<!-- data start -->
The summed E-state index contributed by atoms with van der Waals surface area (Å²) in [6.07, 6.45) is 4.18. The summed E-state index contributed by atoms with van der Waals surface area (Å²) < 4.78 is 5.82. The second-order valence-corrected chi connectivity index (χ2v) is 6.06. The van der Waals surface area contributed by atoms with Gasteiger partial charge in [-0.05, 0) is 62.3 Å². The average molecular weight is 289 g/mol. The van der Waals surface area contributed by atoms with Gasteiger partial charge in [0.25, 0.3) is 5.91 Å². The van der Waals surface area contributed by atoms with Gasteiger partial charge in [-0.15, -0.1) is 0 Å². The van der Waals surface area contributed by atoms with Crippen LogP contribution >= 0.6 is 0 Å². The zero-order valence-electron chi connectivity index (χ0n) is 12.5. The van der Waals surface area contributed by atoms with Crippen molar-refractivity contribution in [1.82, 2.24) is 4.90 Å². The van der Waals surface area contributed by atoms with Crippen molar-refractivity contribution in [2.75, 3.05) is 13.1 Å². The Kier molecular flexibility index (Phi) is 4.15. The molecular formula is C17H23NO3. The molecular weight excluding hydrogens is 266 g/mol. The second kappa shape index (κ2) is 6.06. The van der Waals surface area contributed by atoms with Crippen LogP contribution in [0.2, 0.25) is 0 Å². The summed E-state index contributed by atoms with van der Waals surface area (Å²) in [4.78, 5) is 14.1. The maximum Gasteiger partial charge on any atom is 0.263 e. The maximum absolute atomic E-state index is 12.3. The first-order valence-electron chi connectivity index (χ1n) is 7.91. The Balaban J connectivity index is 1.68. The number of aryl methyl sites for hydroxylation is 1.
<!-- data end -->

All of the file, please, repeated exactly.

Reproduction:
The summed E-state index contributed by atoms with van der Waals surface area (Å²) in [6.07, 6.45) is 4.18. The summed E-state index contributed by atoms with van der Waals surface area (Å²) < 4.78 is 5.82. The second-order valence-corrected chi connectivity index (χ2v) is 6.06. The van der Waals surface area contributed by atoms with Gasteiger partial charge in [-0.05, 0) is 62.3 Å². The average molecular weight is 289 g/mol. The van der Waals surface area contributed by atoms with Gasteiger partial charge in [0.25, 0.3) is 5.91 Å². The van der Waals surface area contributed by atoms with Gasteiger partial charge in [-0.15, -0.1) is 0 Å². The van der Waals surface area contributed by atoms with Crippen LogP contribution >= 0.6 is 0 Å². The zero-order valence-electron chi connectivity index (χ0n) is 12.5. The van der Waals surface area contributed by atoms with Crippen molar-refractivity contribution in [1.82, 2.24) is 4.90 Å². The van der Waals surface area contributed by atoms with Crippen molar-refractivity contribution in [2.75, 3.05) is 13.1 Å². The Kier molecular flexibility index (Phi) is 4.15. The molecular formula is C17H23NO3. The molecular weight excluding hydrogens is 266 g/mol. The second kappa shape index (κ2) is 6.06. The van der Waals surface area contributed by atoms with Crippen LogP contribution in [0.2, 0.25) is 0 Å². The summed E-state index contributed by atoms with van der Waals surface area (Å²) in [4.78, 5) is 14.1. The maximum Gasteiger partial charge on any atom is 0.263 e. The maximum absolute atomic E-state index is 12.3. The first-order valence-electron chi connectivity index (χ1n) is 7.91. The Balaban J connectivity index is 1.68. The number of aryl methyl sites for hydroxylation is 1.